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Consultez les résultats de notre veille scientifique d'avril 2024!

Incapacité et retour au travail

Purpose Research demonstrates sustained return to work (RTW) by individuals on medical leave is influenced by personal and job resources and job demands. Relatively few studies have been conducted in the workers' compensation context that is known to have longer absence durations for RTW. This study sought to illuminate workers' experience as they returned to work following a work injury that was either psychological in nature or involved more than 50 days of disability, with a focus on the co-worker, supervisor, and employer actions that supported their return. Methods Workers in Saskatchewan, Canada, with a work-related psychological or musculoskeletal injury, subsequent disability, and who returned to work in the last three years, were invited to complete an online survey comprising of free-text questions. Thematic analysis was used to explore participants' experiences. Results Responses from 93 individuals were analysed. These revealed that persistent pain, emotional distress, and loss of normal abilities were present during and beyond returning to work. Almost two-thirds indicated that the supervisors' and co-workers' support was critical to a sustained return to work: their needs were recognized and they received autonomy and support to manage work demands. By contrast, one-third indicated that the support they expected and needed from supervisors and employers was lacking. Conclusions Workers returning to work lacked personal resources but co-workers' and supervisors' support helped improve confidence in their ability to RTW. Supervisors and employers should acknowledge workers' experiences and offer support and autonomy. Likewise, workers can expect challenges when returning to work and may benefit from cultivating supportive relationships with co-workers and supervisors.

© Lewis I; Houdmont J. Frontiers in Rehabilitation Sciences. 5:1373888, 2024.

Purpose Rates of return to work (RTW) are declining in the Australian workers compensation system alongside significant economic and social costs, disputes, and secondary psychological injury. Non-medical assessment of workplace injuries now considers psychosocial and workplace factors, and worker participation in the assessment process is limited. This scoping review examines studies regarding non-medical assessment during the acute phase of rehabilitation in terms of costs, disputes, secondary psychological injury, and worker participation. Methods An electronic and manual search of relevant articles across four databases was conducted using PRISMA guidelines, followed by quality assessment. Results Of the 1,630 studies retrieved, 12 met the inclusion criteria with most focused on assessment for risk of obstructed or delayed RTW. Conclusions Non-medical assessment in the acute stage of rehabilitation identifies risk for delayed or complicated RTW, overlooking potential for the process of assessment to contribute to disputes and development of secondary psychological injury. Doubt around the capacity of workers to participate objectively in assessment persists. These are aspects of assessment worthy of further exploration for their impact on RTW outcomes.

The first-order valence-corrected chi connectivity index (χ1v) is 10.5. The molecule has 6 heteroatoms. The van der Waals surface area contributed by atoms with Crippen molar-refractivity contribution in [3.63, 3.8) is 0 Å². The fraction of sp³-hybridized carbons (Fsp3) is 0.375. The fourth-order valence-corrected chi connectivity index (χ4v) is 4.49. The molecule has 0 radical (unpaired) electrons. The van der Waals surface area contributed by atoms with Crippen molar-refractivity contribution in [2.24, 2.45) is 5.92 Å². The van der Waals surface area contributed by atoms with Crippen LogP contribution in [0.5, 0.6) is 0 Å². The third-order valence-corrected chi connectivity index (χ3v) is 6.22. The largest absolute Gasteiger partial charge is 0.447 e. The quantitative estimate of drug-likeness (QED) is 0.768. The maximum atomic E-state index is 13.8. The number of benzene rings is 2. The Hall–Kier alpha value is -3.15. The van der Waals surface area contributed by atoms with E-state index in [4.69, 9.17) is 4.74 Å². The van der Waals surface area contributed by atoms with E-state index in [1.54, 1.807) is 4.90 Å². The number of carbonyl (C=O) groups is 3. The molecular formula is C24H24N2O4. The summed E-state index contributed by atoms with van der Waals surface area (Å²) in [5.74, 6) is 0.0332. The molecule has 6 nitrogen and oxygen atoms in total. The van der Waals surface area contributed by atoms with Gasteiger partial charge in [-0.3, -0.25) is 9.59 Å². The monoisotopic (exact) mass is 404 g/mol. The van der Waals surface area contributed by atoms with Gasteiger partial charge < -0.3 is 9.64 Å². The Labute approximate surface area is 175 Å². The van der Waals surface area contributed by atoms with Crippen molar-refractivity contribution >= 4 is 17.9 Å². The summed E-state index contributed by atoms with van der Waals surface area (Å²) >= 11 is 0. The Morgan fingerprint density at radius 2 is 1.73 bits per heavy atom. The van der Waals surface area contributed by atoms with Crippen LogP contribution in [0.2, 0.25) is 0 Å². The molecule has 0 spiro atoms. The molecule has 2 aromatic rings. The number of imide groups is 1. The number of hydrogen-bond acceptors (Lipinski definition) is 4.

© Anderson O; McLennan V; Buys N; Randall C. Disability & Rehabilitation. 1-11, 2024 Apr 09.

Purpose Value-based healthcare delivery focuses on optimizing care provided by measuring the healthcare outcomes which are most important to the clients relative to the total care costs. However, the understanding of what adds value for clients during work disability assessment is lacking. Objective: To explore what medical examiners (MEs) perceive as valuable during the work disability assessment process, by exploring possible: 1) facilitators, 2) barriers and 3) opportunities to add value for the client during the work disability assessment. Methods For this explorative qualitative study, 7 semi-structured interviews were conducted with MEs in the Netherlands. Thematic coding was performed for all interviews. Results A large variety of facilitators (n = 22), barriers (n = 17) and opportunities (n = 11) were identified and inductively subdivided into four main themes: 1) coherent process, including all time related aspects, 2) interdisciplinary collaboration, including all aspects related to the collaboration between the ME and other professionals, 3) client-centred interaction, including all aspects related to the supportive interplay from the ME towards the client, and 4) information provision on all aspects during the work disability assessment process towards the client to ensure a valuable work disability assessment process. Conclusions The overview of identified possible facilitators, barriers and opportunities to add value for clients from the perspective of the ME may stimulate improvement in the current work disability assessment practice and to better match the client needs.

© Hagendijk ME; Tan Z; Melles M; Hoving JL; van der Burg-Vermeulen SJ; Zipfel N. Work.  2024 Apr 08.